FINANCE | 05.21.2020
“Prudence when it comes to companies with unprecedented index weights”
Stock markets, and the Spanish IBEX 35 in particular, suffer sharp losses once again. This comes in same week that the Spanish National Securities and Exchange Commission (CNMV) lifted the ban on short positions.
According to Alberto Matellán, Chief Economist at MAPFRE Inversión, “there is no longer a negative feeling about Spain, but there is uncertainty in general.” He says that, while it is true that Spain has greater exposure to LATAM and that the banking sector, which was hit especially hard this week, has more weight in the index “there is a great deal of volatility, because what is being weighed today won’t necessarily be weighed tomorrow.”
Matellán believes that the stock markets have seen such significant moves because of the uncertainty of the future scenario. “One thing that we all agree on is that the post-lockdown recovery process will be slow, in other words, it is going to take time to recover to pre-crisis levels of activity,” explains the Chief Economist at MAPFRE Inversión. In particular, two factors are influencing consumption. The first of these is unemployment and the resulting impact on income—one of the variables with the longest post-crisis recovery times—and the second is the lack of trust, the prudence.
Banks are registering sharp declines on the stock market by sector. According to Matellán, they are being penalized by the fact that some analysts are deducting defaults as a result of the crisis, further compounding the impact already suffered by income statements due to declared forecasts. Furthermore, there is also a scenario with minimum interest rates and a stringent regulatory environment. “This crisis accelerates the need for business change,” says Matellán. But even so, he believes that “all of these factors are already in place.”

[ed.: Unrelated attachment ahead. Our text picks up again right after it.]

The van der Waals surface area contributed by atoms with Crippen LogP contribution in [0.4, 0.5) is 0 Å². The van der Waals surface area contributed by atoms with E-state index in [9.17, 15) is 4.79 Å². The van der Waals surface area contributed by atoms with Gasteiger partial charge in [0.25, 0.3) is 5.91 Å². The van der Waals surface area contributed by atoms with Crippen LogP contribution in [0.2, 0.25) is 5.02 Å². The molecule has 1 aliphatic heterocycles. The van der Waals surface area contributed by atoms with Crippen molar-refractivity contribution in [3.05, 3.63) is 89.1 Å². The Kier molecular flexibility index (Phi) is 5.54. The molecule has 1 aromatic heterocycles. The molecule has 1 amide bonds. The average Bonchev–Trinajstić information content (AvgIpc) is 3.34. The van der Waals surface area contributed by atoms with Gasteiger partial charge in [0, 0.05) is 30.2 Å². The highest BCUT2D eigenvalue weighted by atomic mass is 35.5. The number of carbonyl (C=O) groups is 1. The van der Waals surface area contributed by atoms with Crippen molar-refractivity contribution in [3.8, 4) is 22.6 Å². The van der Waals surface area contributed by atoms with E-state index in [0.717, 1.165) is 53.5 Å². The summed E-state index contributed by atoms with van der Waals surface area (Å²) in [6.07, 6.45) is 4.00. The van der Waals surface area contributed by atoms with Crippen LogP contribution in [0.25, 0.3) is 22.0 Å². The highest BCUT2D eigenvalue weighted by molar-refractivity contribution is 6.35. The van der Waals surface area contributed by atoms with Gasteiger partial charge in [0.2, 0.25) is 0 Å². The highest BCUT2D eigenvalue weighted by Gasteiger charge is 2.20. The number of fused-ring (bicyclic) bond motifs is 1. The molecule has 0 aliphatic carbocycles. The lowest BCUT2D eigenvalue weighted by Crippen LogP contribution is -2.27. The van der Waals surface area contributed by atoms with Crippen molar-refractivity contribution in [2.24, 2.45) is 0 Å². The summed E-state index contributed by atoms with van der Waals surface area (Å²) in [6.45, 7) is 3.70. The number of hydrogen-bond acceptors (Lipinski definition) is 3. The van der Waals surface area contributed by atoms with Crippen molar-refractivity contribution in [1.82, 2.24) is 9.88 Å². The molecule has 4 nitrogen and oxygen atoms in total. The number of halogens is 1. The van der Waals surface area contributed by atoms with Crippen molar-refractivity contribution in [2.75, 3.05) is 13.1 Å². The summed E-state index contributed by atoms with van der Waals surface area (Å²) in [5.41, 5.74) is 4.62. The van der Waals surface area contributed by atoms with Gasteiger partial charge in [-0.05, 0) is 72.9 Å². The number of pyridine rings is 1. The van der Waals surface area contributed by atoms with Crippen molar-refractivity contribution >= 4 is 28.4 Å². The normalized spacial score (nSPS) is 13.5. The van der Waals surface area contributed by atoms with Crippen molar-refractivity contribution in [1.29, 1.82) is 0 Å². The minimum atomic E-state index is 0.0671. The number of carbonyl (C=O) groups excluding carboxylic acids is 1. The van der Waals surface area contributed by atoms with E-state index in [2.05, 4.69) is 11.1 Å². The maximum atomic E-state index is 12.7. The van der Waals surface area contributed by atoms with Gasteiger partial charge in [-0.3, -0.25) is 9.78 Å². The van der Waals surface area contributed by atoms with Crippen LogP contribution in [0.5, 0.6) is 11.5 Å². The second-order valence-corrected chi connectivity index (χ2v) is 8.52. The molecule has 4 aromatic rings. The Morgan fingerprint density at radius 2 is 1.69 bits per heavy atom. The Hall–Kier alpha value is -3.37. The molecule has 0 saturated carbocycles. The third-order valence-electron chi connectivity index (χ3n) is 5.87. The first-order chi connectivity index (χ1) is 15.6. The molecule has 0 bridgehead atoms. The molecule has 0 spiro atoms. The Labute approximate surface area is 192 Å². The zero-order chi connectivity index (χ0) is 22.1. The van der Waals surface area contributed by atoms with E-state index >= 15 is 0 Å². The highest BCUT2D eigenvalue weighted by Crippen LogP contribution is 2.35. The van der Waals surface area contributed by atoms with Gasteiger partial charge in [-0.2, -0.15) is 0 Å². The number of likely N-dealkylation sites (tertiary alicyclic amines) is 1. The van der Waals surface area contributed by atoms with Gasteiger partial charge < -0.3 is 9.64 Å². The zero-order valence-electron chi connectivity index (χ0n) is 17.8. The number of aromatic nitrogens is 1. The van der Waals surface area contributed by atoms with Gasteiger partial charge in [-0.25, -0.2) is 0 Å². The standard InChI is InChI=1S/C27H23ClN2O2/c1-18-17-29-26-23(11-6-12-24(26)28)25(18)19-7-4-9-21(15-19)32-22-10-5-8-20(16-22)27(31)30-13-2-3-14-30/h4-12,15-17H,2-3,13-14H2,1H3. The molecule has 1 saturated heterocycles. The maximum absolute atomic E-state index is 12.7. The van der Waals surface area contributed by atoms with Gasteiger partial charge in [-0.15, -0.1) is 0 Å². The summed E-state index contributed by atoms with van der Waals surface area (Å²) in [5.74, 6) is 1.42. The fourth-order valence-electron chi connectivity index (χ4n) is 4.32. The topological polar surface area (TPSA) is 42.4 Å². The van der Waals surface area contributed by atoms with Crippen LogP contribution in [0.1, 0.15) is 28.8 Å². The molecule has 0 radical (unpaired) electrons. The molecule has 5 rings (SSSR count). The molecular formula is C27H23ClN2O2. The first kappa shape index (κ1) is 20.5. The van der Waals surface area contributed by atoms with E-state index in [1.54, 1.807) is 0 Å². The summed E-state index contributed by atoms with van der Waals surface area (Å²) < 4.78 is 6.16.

There is also considerable uncertainty surrounding the tourism industry. “Tourism will still exist, but it will look different. We aren’t sure what going to the beach, catching a flight, visiting a museum and many other activities will entail.” Faced with this situation, investors have a choice of two strategies: “Wait and see how this new type of tourism is going to be defined and then analyze which companies come out on top; or, if we’re more aggressive, we can invest now in more agile companies, able to adapt to whatever the future holds. But this needs to be carefully analyzed and followed by active management, which would become even more important.”
Matellán therefore continues to believe that, with this persistent uncertainty, every recommendation needs to be tailored to each investor’s profile and must always have consideration of the long-term. But he is concerned about the weight of some—mostly American—companies on the indices. “It would be wise to be prudent when it comes to big monopolies, when these companies are attaining unprecedented index weights, you have to get what is being deducted down on paper. There are very aggressive overvaluations and profit projections that may be affecting half the index,” he concludes.